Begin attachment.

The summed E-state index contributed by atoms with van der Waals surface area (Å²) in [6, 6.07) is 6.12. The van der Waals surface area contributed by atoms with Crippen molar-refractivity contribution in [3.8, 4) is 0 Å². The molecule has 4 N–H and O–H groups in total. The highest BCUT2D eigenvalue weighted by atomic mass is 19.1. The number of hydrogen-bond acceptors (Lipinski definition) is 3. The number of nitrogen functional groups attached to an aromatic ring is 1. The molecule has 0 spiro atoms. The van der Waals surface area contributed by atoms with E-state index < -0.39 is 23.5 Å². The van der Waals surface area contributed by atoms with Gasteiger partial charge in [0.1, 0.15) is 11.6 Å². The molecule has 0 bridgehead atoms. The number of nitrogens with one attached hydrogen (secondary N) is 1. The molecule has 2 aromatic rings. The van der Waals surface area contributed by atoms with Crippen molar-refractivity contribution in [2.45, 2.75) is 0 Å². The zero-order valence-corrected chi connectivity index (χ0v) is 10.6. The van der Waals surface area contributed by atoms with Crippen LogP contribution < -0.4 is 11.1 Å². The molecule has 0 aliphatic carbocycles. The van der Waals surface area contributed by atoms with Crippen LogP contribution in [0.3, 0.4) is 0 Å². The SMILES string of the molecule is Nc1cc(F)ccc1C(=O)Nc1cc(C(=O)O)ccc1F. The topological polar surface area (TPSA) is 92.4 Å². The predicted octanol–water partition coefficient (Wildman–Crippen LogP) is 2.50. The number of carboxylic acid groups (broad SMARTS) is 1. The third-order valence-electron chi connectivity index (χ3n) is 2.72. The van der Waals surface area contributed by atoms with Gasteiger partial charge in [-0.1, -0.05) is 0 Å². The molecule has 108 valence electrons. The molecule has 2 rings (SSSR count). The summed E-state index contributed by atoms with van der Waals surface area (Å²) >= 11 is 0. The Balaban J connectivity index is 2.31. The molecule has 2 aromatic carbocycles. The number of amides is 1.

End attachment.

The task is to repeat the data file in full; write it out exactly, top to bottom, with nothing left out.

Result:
The summed E-state index contributed by atoms with van der Waals surface area (Å²) in [6, 6.07) is 6.12. The van der Waals surface area contributed by atoms with Crippen molar-refractivity contribution in [3.8, 4) is 0 Å². The molecule has 4 N–H and O–H groups in total. The highest BCUT2D eigenvalue weighted by atomic mass is 19.1. The number of hydrogen-bond acceptors (Lipinski definition) is 3. The number of nitrogen functional groups attached to an aromatic ring is 1. The molecule has 0 spiro atoms. The van der Waals surface area contributed by atoms with E-state index < -0.39 is 23.5 Å². The van der Waals surface area contributed by atoms with Gasteiger partial charge in [0.1, 0.15) is 11.6 Å². The molecule has 0 bridgehead atoms. The number of nitrogens with one attached hydrogen (secondary N) is 1. The molecule has 2 aromatic rings. The van der Waals surface area contributed by atoms with Crippen molar-refractivity contribution in [2.45, 2.75) is 0 Å². The zero-order valence-corrected chi connectivity index (χ0v) is 10.6. The van der Waals surface area contributed by atoms with Crippen LogP contribution < -0.4 is 11.1 Å². The molecule has 0 aliphatic carbocycles. The van der Waals surface area contributed by atoms with Crippen LogP contribution in [0.3, 0.4) is 0 Å². The SMILES string of the molecule is Nc1cc(F)ccc1C(=O)Nc1cc(C(=O)O)ccc1F. The topological polar surface area (TPSA) is 92.4 Å². The predicted octanol–water partition coefficient (Wildman–Crippen LogP) is 2.50. The number of carboxylic acid groups (broad SMARTS) is 1. The third-order valence-electron chi connectivity index (χ3n) is 2.72. The van der Waals surface area contributed by atoms with Gasteiger partial charge in [-0.1, -0.05) is 0 Å². The molecule has 108 valence electrons. The molecule has 2 rings (SSSR count). The summed E-state index contributed by atoms with van der Waals surface area (Å²) >= 11 is 0. The Balaban J connectivity index is 2.31. The molecule has 2 aromatic carbocycles. The number of amides is 1.